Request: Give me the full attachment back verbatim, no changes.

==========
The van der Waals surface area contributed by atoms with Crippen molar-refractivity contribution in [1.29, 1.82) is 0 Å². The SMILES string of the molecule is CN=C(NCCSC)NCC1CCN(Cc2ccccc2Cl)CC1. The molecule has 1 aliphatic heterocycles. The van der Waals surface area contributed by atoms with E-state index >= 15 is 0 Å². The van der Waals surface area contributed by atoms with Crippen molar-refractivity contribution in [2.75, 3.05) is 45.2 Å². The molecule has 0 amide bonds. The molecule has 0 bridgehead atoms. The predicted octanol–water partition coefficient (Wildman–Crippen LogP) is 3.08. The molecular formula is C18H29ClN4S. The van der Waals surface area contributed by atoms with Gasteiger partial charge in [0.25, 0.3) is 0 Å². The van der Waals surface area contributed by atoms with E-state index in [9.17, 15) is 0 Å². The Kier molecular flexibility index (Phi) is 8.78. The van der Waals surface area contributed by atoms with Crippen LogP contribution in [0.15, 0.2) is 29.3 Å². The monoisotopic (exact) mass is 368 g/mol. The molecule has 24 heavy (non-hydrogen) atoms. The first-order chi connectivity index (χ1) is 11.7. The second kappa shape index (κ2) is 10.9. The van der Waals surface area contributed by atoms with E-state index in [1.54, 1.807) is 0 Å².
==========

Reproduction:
The van der Waals surface area contributed by atoms with Crippen molar-refractivity contribution in [1.29, 1.82) is 0 Å². The SMILES string of the molecule is CN=C(NCCSC)NCC1CCN(Cc2ccccc2Cl)CC1. The molecule has 1 aliphatic heterocycles. The van der Waals surface area contributed by atoms with E-state index >= 15 is 0 Å². The van der Waals surface area contributed by atoms with Crippen molar-refractivity contribution in [2.75, 3.05) is 45.2 Å². The molecule has 0 amide bonds. The molecule has 0 bridgehead atoms. The predicted octanol–water partition coefficient (Wildman–Crippen LogP) is 3.08. The molecular formula is C18H29ClN4S. The van der Waals surface area contributed by atoms with Gasteiger partial charge in [0.25, 0.3) is 0 Å². The van der Waals surface area contributed by atoms with E-state index in [9.17, 15) is 0 Å². The Kier molecular flexibility index (Phi) is 8.78. The van der Waals surface area contributed by atoms with Crippen LogP contribution in [0.15, 0.2) is 29.3 Å². The monoisotopic (exact) mass is 368 g/mol. The molecule has 24 heavy (non-hydrogen) atoms. The first-order chi connectivity index (χ1) is 11.7. The second kappa shape index (κ2) is 10.9. The van der Waals surface area contributed by atoms with E-state index in [1.54, 1.807) is 0 Å².